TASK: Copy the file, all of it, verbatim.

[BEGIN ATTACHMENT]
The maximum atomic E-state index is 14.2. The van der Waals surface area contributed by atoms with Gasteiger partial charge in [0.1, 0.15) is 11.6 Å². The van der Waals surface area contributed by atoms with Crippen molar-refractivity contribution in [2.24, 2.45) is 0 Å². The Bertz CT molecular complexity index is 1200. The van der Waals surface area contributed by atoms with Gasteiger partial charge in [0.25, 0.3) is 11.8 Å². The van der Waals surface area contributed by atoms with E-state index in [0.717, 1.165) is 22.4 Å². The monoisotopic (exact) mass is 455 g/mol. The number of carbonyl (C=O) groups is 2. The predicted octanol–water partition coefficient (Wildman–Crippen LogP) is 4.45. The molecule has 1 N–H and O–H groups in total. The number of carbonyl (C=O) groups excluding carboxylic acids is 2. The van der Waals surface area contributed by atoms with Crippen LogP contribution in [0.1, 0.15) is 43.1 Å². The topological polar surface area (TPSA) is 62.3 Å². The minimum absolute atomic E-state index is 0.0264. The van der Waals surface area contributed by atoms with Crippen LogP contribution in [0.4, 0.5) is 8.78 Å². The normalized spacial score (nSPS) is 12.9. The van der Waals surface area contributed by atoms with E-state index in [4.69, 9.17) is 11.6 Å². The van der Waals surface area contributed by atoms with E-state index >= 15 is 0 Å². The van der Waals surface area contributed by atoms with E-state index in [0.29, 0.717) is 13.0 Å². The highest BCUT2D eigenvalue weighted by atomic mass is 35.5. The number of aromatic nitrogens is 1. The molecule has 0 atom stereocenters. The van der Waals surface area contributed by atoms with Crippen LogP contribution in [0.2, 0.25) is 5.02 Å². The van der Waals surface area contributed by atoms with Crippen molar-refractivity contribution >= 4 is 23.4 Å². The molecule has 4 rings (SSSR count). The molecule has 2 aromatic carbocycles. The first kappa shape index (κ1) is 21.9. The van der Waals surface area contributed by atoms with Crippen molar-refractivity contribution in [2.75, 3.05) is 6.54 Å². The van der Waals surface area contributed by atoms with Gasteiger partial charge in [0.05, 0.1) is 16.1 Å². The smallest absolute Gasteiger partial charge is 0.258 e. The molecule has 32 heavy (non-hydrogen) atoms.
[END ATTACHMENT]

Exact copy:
The maximum atomic E-state index is 14.2. The van der Waals surface area contributed by atoms with Gasteiger partial charge in [0.1, 0.15) is 11.6 Å². The van der Waals surface area contributed by atoms with Crippen molar-refractivity contribution in [2.24, 2.45) is 0 Å². The Bertz CT molecular complexity index is 1200. The van der Waals surface area contributed by atoms with Gasteiger partial charge in [0.25, 0.3) is 11.8 Å². The van der Waals surface area contributed by atoms with E-state index in [0.717, 1.165) is 22.4 Å². The monoisotopic (exact) mass is 455 g/mol. The number of carbonyl (C=O) groups is 2. The predicted octanol–water partition coefficient (Wildman–Crippen LogP) is 4.45. The molecule has 1 N–H and O–H groups in total. The number of carbonyl (C=O) groups excluding carboxylic acids is 2. The van der Waals surface area contributed by atoms with Crippen LogP contribution in [0.1, 0.15) is 43.1 Å². The topological polar surface area (TPSA) is 62.3 Å². The minimum absolute atomic E-state index is 0.0264. The van der Waals surface area contributed by atoms with Crippen LogP contribution in [0.4, 0.5) is 8.78 Å². The normalized spacial score (nSPS) is 12.9. The van der Waals surface area contributed by atoms with E-state index in [4.69, 9.17) is 11.6 Å². The van der Waals surface area contributed by atoms with E-state index >= 15 is 0 Å². The van der Waals surface area contributed by atoms with E-state index in [0.29, 0.717) is 13.0 Å². The highest BCUT2D eigenvalue weighted by atomic mass is 35.5. The number of aromatic nitrogens is 1. The molecule has 0 atom stereocenters. The van der Waals surface area contributed by atoms with Crippen LogP contribution in [0.2, 0.25) is 5.02 Å². The van der Waals surface area contributed by atoms with Crippen molar-refractivity contribution >= 4 is 23.4 Å². The molecule has 4 rings (SSSR count). The molecule has 2 aromatic carbocycles. The first kappa shape index (κ1) is 21.9. The van der Waals surface area contributed by atoms with Crippen molar-refractivity contribution in [2.75, 3.05) is 6.54 Å². The van der Waals surface area contributed by atoms with Gasteiger partial charge in [0.05, 0.1) is 16.1 Å². The smallest absolute Gasteiger partial charge is 0.258 e. The molecule has 32 heavy (non-hydrogen) atoms.